They hadn’t been known as Matty since Christmas. Well. More properly, since Yule, but they told everyone Christmas because it was easier to keep the seasons aligned that way. Aunt Becka, especially, was a difficult one to convince, but then, Aunt Becka was mostly concerned these days with whether Apple+ was going to show the Charlie Brown Christmas Special for free.
Before they were Matty, of course, they’d been something else. And something else before that. “They’re finding themself,” Mom liked to say, and Dad would add something like “we encourage experimentation. After all, at that age I didn’t know that I wanted to be a teacher.”
But it’s a peculiar kind of grief, the failure to find opposition. So they read books – coming out stories, of course, carefully stocked on their shelves by loving parents. They volunteered at shelters, they went to Pride. Nothing fit, quite, and they chafed not so much at being forced into a mold as against having no mold to break.
“There are too many options,” they confessed once to Ocean, who was cleaning the fifth piercing in his ear carefully, with a saline spray. “How did you know?”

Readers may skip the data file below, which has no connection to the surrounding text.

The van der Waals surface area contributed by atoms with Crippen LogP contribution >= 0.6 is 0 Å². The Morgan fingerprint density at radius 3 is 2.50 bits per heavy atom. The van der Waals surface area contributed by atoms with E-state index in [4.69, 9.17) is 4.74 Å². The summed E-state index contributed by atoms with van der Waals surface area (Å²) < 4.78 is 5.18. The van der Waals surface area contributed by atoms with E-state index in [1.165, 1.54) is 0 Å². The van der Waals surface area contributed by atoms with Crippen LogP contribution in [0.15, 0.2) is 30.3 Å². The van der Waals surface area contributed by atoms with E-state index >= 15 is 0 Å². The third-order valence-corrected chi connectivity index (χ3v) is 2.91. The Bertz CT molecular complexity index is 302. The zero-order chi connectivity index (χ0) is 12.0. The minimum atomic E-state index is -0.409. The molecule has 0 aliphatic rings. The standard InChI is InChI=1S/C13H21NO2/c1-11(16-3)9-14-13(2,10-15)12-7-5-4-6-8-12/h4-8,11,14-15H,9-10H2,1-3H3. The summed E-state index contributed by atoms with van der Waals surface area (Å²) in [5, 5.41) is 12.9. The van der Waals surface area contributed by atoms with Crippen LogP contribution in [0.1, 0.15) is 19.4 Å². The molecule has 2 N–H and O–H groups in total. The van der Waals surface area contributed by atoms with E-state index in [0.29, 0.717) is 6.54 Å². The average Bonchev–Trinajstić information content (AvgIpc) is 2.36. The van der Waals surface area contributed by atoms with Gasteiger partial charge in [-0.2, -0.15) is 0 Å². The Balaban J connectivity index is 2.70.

“When the time comes, something will just make sense,” Ocean said, and swore, pushing crust away with a Q-tip. “You gotta try stuff on for a while. Like jeans.”
They tried. They really did. At Easter, they wore lace gloves, an extravagant hat, skinny chinos. At the summer picnic they wore ripped jeans, a flannel with the sleeves cut off, a ribbed top, Mary Janes. They tried on names like the t-shirts in teen stores, tissue-thin and meant to be seen through, and they filled in lines from songs in “gender” spaces on applications. Like jeans, nothing felt quite right.
On Samhain they took off their name. Their boots lay, unworn, by the door, with their shed skin. Mom gave them a mini Snickers and stroked their spines. “You just needed time,” she said. The smile they smiled back had exactly the right amount of teeth.